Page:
Why do lawyers write “Privileged & Confidential” at the top of a legal hold notice? Most courts have decided that legal hold notices are immune from discovery, but not because of the header or title. What generally protects a legal hold notice from discovery is the substantive language used in the notice and the process by which the notice was communicated. A proper notice should be a confidential communication from an attorney (outside counsel or corporate counsel) to only those corporate employees who need to know about it, and it should specifically instruct those employees to preserve information in anticipation of litigation. As more fully explained below, a poorly drafted or poorly communicated legal hold notice may be discoverable – with or without a “Privileged & Confidential” header.
When the need arises, a litigation hold should be implemented quickly and effectively to avoid the inadvertent destruction or overwriting of potentially responsive data. The time to implement a litigation hold may be when it can be reasonably anticipated that the company may be sued or receive a subpoena in a case where such data may be relevant. Failure to implement a litigation hold may lead to spoliation issues and sanctions for the failure to preserve evidence.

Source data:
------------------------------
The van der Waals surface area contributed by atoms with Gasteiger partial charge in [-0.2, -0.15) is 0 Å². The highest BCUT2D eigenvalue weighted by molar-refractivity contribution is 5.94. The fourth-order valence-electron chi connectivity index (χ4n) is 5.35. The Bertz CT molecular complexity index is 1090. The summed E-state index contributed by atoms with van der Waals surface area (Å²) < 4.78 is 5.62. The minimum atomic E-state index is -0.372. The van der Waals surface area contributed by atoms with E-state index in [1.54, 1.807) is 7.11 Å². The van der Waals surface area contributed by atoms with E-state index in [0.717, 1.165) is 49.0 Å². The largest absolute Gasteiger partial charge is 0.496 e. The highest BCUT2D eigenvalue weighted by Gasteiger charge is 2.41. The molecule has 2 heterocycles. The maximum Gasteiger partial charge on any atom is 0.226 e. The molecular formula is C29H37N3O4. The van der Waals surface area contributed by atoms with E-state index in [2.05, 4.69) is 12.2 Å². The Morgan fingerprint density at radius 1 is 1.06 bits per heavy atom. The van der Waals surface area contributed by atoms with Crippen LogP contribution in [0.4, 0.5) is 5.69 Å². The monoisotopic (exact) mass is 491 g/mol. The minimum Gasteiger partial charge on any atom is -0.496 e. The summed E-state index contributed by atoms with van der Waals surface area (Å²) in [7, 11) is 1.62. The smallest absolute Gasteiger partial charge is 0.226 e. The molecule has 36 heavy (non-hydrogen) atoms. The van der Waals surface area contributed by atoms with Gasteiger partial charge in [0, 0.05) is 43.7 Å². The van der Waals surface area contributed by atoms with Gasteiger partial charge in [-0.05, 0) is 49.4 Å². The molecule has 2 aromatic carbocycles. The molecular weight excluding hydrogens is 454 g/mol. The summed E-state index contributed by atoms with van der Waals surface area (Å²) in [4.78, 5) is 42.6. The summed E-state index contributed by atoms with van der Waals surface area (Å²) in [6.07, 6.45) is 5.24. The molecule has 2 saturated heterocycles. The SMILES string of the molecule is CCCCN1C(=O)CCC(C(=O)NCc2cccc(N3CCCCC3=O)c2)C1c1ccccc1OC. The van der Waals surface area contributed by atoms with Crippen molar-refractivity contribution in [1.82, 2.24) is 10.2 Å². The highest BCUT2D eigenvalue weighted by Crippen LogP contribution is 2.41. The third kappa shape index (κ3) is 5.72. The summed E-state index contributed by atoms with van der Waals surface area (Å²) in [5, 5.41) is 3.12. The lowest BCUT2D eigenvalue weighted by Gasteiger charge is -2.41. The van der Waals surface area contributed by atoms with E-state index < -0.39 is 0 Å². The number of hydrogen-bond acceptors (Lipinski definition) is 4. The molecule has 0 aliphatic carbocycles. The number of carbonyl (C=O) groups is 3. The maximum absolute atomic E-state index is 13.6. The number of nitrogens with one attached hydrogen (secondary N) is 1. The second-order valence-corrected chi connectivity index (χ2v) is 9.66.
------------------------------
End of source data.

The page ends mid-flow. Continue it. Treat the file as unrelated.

Notifying potential custodians and implementing a litigation hold plan are both very important steps at the very beginning of a lawsuit. But often neglected is what to do with the preserved information once the need to keep it no longer exists. When the obligation to preserve is gone, companies should release the hold, track it for later analysis, and return to normal record keeping practices.
A “litigation hold plan” guides an organization in carrying out its evidence preservation obligations. Many factors come into play when the need to preserve records is triggered, and each organization has unique systems, policies, and practices. There is no one-size-fits-all plan, but there are important considerations that should be addressed.
This is the third post in our Litigation Holds Series.
This post is the second in a our Legal Hold Practical Advice Series.